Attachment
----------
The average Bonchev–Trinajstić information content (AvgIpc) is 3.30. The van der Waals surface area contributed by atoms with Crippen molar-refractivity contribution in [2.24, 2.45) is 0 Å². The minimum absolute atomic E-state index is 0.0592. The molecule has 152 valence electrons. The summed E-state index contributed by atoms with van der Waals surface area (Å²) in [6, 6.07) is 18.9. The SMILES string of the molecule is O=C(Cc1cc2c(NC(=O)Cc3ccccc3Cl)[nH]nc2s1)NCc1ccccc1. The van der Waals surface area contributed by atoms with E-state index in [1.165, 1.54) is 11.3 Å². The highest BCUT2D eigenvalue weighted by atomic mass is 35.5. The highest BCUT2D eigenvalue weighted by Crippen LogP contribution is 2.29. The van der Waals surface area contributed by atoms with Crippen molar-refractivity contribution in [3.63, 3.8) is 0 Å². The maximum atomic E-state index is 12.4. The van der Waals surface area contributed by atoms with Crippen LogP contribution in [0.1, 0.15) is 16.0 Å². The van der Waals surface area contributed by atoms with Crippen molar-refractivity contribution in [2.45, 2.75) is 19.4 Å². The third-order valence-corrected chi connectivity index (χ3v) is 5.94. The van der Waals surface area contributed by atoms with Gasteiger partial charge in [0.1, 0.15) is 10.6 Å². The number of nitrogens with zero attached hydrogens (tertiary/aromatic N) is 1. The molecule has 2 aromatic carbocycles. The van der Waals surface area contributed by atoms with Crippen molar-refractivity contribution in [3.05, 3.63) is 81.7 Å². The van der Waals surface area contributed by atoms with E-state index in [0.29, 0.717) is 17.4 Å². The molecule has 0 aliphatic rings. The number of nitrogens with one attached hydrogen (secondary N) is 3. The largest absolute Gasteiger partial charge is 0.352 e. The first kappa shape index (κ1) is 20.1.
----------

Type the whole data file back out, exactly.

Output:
The average Bonchev–Trinajstić information content (AvgIpc) is 3.30. The van der Waals surface area contributed by atoms with Crippen molar-refractivity contribution in [2.24, 2.45) is 0 Å². The minimum absolute atomic E-state index is 0.0592. The molecule has 152 valence electrons. The summed E-state index contributed by atoms with van der Waals surface area (Å²) in [6, 6.07) is 18.9. The SMILES string of the molecule is O=C(Cc1cc2c(NC(=O)Cc3ccccc3Cl)[nH]nc2s1)NCc1ccccc1. The van der Waals surface area contributed by atoms with E-state index in [1.165, 1.54) is 11.3 Å². The highest BCUT2D eigenvalue weighted by atomic mass is 35.5. The highest BCUT2D eigenvalue weighted by Crippen LogP contribution is 2.29. The van der Waals surface area contributed by atoms with Crippen molar-refractivity contribution in [3.63, 3.8) is 0 Å². The maximum atomic E-state index is 12.4. The van der Waals surface area contributed by atoms with Crippen LogP contribution in [0.1, 0.15) is 16.0 Å². The van der Waals surface area contributed by atoms with Crippen molar-refractivity contribution in [2.45, 2.75) is 19.4 Å². The third-order valence-corrected chi connectivity index (χ3v) is 5.94. The van der Waals surface area contributed by atoms with Gasteiger partial charge in [0.1, 0.15) is 10.6 Å². The number of nitrogens with zero attached hydrogens (tertiary/aromatic N) is 1. The molecule has 2 aromatic carbocycles. The van der Waals surface area contributed by atoms with Crippen molar-refractivity contribution in [3.05, 3.63) is 81.7 Å². The van der Waals surface area contributed by atoms with E-state index in [0.29, 0.717) is 17.4 Å². The molecule has 0 aliphatic rings. The number of nitrogens with one attached hydrogen (secondary N) is 3. The largest absolute Gasteiger partial charge is 0.352 e. The first kappa shape index (κ1) is 20.1.